There is an always interesting conversation regarding the reduction in starts for thoroughbreds on the Interwebs today. Sid Fernando wrote a blog post which looked at a few numbers.
When a business goes through a sea-change in culture, demand and management, you can pretty much find a statistic to explain just about anything. They all have to be looked at in totality (with a good dose of common sense).
The way horses are raced seems to have changed a great deal since the 1950's, in both the thoroughbred and standardbred game. In harness, even in the 1980's the great Cam Fella raced and won 28 races in a row; all in top classes at dozens of racetracks across North America. Today the top three year olds might get behind the gate only 18 times. As Tinkster's comment says on Sid's piece, the average lifetime start for a thoroughbred in the 1970's was 30, while now it's 11.
One area that stands out to me in this discussion is horsemanship, and the culture change in it.
I had an old time horseman as my trainer in the 1990's while I was dabbling in the game. When lameness occurred, which is inevitable in most cases, the response was usually:
"No worries, we'll fix him up and bring him back in awhile"
The "awhile" might be a few months or more, but sure enough the horse would be back racing, sound. The most interesting thing was that I would get a vet bill and it would be peanuts. Fixing a lame horse up for peanuts? That was the horsemanship of the 1950's and beyond.
Now I tend to see vet work being substituted for horsemanship. Inject the lameness, medicate it, and race. The funny thing is that at times it doesn't even seem to work. I've seen lame horses in a race be back in three weeks with a huge vet bill who are still lame. We don't give them time, we throw money at them.
Then, the response that we see so often with factory stables and the commoditization of the animal: Drop him and get rid of him. The horse is lucky to last one or two more starts before disappearing.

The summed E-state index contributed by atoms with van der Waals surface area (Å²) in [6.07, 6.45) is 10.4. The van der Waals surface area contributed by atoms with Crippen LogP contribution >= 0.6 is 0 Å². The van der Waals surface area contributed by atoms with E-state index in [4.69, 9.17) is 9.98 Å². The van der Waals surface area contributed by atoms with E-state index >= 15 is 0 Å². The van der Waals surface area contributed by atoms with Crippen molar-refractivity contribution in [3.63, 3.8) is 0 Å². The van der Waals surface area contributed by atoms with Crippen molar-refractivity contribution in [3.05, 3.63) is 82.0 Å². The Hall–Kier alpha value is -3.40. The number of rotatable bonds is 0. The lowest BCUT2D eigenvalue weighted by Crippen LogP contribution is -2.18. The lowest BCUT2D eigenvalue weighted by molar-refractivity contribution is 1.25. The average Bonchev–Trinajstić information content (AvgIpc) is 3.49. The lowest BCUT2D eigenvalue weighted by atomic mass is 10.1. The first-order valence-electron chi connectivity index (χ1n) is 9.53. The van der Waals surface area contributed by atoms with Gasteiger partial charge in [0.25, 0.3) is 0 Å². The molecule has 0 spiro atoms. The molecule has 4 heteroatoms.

These stables (who are a relatively new phenomenon), depend on turnover as part of their business model. There's no place in the stable for horses who take up space. When you cast off a horse, you cast him off and make him someone else's problem. It's "business".
Commoditization seems to happen in the yearling game too. Buy ten, put them all on the same rigorous training program for stakes riches, and hope one or two last to grab the brass ring in the breeding shed.
I don't profess to say how much of the above happens, which hurts the average starts per year number, but I think it's a part of it.
Read Sid's piece if you are interested in the topic. Again, it's here.
There was a story today titled "Woodbine Strikes a Deal With the Government". Keep your eyes open for more on this story.
Sinking marketing money directly into the horseplayer by seeding pools is effective, in both theory and practice In Ontario and elsewher...
One of life's many mysteries on gambling twitter is the Jackpot Bet. Oftentimes people like @shottakingtime, echoed by others, will pos...
Yesterday we wrote about some (many?) inside the business who don't quite understand what we bettors do each day to try and scratch som...
Innovation and horse racing. Put together, the two of them elicit feverish reaction in this sport. One one side you have the customers, alon...
The pandemic and resulting discombobulation has certainly thrown things out of whack in horse racing, and some narratives are being turned o...
Yesterday's Arkansas Derby (ies) is in the books and Shades won both splits rather handsomely. If you have a Derby type colt, or last ye...